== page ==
By phone – here’s the page with the numbers. You need to call at least two days before your journey. According to the train conductor, and another couple we spoke to, this option works! If we were to travel again, this is what we would do.
By internet – not really. There’s (currently) no online booking facility on El Chepe’s website (yes, their new website says there is, but … where?). If you want to pay USD$100 extra per reservation, however, there are tour agencies who can help you out.
By email – as described earlier – don’t bother!
What if I haven’t bought my Copper Canyon train ticket in advance? Can I blag it?
The short answer: Maybe. But don’t count on it!
The longer answer: If you sweet-talk the conductor they MAY let you buy a Primera ticket on board. This is more likely during low season – see the info box below. However (having seen a couple negotiate to do this over more than an hour during our October trip), this was only because the rules had recently changed and hadn’t / still haven’t been well publicised. Now more time has passed, the helpful conductors may not have the latitude to be this accommodating.
If you fail, you’ll be moved to Economico class.
[box type=”info”]March 2018 update: A reader rode the Copper Canyon railway this February. They travelled Economico (aka Regional), but said they spoken to passengers in Primera who had been able to buy tickets on board because it was low season AND the train wasn’t fully booked. If you are 100% set on travelling Primera and would be upset at being moved to Economico, you may decide this isn’t worth the risk. If any reader tries this option, please do let me know how you get on in the comments below so I can amend the article and keep future travellers updated. Thank you 🙂
The newly relaunched Chepe website (April 2018) only talks about buying in advance – up to four months beforehand in high season for both Primera and Economico. The relevant pages for the small print are here and here.[/box]
The day we travelled, Primera and Economico classes were two parts of the same train, so you could try your luck blagging a Primera ticket and then move to Economico if you aren’t able to buy one on board.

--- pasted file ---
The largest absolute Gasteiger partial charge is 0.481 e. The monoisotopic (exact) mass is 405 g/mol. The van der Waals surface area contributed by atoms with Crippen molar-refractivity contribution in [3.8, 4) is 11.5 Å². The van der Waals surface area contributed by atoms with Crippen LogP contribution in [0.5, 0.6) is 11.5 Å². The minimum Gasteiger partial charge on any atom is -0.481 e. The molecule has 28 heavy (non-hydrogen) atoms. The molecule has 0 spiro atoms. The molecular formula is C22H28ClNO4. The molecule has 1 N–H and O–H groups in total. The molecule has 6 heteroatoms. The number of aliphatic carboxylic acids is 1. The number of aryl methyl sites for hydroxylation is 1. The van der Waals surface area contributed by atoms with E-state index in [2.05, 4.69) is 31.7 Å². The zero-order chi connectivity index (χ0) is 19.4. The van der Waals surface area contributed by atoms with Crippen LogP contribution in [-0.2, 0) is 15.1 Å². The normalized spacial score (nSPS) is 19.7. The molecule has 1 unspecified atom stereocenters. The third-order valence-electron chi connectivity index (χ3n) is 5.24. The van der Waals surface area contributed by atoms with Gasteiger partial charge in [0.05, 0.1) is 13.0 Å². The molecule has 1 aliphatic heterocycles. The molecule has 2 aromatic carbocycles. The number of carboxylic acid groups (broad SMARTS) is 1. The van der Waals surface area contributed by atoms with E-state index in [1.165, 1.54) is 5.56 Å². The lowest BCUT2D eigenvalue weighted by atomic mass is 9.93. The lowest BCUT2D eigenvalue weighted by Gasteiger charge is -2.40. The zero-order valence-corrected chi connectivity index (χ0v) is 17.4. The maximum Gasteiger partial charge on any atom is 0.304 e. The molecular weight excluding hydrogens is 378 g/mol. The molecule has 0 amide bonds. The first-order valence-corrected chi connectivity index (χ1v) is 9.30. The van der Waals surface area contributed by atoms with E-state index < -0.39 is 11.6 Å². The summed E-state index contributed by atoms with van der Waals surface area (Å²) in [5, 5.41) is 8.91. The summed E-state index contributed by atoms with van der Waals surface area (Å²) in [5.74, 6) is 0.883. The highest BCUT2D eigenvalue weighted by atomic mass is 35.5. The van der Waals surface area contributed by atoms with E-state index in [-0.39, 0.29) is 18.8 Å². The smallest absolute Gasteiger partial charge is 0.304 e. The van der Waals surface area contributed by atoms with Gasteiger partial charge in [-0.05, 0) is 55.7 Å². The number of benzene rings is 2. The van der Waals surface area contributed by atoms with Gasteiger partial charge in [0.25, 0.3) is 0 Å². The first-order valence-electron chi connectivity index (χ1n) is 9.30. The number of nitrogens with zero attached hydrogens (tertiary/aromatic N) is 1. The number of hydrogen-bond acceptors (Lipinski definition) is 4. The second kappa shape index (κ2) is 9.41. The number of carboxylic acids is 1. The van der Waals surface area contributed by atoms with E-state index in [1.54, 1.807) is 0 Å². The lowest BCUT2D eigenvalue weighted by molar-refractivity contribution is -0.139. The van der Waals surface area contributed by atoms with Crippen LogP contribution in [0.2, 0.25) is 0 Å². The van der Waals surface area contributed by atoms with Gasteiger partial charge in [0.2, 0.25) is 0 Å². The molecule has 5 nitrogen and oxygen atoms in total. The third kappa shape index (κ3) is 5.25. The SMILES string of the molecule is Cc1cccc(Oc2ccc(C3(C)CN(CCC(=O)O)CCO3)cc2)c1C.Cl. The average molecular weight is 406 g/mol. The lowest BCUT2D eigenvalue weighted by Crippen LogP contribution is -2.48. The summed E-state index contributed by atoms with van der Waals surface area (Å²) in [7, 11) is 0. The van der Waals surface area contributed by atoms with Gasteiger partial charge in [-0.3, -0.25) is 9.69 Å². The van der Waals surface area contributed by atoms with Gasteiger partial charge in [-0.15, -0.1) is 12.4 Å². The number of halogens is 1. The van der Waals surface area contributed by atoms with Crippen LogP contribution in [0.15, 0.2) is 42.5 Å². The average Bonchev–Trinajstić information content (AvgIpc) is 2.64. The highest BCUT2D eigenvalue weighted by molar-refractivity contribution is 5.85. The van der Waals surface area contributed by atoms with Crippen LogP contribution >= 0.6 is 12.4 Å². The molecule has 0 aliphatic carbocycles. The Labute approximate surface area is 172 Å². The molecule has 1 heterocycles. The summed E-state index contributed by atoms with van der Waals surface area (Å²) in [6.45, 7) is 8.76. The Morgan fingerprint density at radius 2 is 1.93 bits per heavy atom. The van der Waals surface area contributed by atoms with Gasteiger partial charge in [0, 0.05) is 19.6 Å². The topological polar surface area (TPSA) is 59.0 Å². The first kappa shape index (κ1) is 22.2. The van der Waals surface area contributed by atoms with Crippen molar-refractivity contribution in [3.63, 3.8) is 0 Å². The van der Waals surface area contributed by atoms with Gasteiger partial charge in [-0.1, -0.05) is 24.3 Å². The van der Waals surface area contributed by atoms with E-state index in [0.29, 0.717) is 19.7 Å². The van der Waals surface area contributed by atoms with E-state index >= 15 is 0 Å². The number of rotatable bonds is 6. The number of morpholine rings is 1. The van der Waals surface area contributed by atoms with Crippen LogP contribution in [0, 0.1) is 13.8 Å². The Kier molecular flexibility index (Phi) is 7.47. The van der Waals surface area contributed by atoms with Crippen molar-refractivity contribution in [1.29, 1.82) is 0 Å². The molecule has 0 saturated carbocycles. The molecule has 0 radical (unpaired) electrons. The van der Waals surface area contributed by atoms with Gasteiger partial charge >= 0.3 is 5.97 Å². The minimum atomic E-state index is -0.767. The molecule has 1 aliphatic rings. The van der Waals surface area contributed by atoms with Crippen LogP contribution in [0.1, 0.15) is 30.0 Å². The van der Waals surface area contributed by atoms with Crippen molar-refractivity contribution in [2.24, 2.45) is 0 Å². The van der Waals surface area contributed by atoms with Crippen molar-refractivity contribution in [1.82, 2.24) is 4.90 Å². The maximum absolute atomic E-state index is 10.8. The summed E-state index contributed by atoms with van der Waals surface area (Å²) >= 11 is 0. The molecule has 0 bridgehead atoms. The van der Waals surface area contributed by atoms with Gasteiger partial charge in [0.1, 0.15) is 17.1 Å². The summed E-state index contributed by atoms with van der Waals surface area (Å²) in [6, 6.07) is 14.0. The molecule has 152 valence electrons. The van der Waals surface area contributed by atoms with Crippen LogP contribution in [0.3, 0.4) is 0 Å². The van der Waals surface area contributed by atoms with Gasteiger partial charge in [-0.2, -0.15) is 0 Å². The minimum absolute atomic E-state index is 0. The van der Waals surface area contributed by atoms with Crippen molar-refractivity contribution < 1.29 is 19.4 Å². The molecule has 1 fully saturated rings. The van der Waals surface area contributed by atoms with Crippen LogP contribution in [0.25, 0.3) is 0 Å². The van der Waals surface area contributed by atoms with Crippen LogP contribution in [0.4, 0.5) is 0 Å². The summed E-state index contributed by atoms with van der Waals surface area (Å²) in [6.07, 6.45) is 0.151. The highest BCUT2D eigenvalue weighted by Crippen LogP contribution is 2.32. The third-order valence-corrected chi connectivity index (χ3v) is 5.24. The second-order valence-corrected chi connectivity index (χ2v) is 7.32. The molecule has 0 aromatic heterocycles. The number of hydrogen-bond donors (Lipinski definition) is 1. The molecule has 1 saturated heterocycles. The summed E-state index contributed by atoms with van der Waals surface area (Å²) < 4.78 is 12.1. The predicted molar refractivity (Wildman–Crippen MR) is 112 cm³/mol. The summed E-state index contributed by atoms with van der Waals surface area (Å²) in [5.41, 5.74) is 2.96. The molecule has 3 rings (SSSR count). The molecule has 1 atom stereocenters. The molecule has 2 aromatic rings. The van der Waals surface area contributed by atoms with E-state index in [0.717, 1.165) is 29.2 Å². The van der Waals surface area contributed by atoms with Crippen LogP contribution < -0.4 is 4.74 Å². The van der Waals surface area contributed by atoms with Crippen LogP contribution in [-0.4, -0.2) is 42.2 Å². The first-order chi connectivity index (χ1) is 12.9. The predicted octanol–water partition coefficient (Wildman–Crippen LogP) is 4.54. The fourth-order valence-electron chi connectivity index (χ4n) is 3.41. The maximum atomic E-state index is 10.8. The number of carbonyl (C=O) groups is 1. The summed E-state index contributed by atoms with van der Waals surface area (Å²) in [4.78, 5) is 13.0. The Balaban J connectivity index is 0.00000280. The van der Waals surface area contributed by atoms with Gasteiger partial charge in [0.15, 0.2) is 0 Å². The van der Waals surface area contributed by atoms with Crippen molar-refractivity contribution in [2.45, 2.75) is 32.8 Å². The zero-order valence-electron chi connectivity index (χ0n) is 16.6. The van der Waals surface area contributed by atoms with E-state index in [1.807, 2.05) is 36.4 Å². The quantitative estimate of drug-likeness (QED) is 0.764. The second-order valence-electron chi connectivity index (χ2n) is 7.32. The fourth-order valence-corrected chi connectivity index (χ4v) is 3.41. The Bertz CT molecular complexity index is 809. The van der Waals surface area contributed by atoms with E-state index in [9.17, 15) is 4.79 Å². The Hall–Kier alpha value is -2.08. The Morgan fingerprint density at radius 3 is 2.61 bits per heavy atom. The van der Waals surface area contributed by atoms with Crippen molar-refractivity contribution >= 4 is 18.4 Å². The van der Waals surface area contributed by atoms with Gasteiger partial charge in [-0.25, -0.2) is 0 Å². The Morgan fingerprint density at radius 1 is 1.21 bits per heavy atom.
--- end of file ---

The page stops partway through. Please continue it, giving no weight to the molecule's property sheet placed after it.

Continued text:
However, on other days (here’s a schedule) the Economico train is a completely different train that runs an hour or more behind the Primera train. You may have a fair wait if you get kicked off!
What’s the difference between Primera and Economico classes?
In Primera you get a bit of commentary from the bilingual conductor. You also get more leg room.
Primera has a dining car serving breakfast and lunch (I can recommend the breakfast chilaquiles). Prices for food are inflated, but not stupidly so. Breakfast dishes were around MXN$100-130 pesos, coffee MXN$30.
The downside of Primera is that you’re not allowed to take your own food on to the train. However, you can grab a quick late lunch snack in the short stop from the food vendors at Divisadero station. In Economico you can bring your own food on board.
An advantage of Economico is that locals using the train for public transport purposes aren’t so fussed about stunning views – they’ve seen them all before! It’s therefore easier to grab an inter-car vestibule and snap those all-important out-of-window-train-moving pics!
And … Copper Canyon train tickets are about half the price in Economico.
After all that effort, is the Copper Canyon railway worth it?
Absolutely! It’s a wonderful experience. And stunning! But that’s a story for another post …
Have you travelled on the Copper Canyon railway recently? How did you buy your ticket? If you know of any updates on ticketing, do share your tips in the comments below 🙂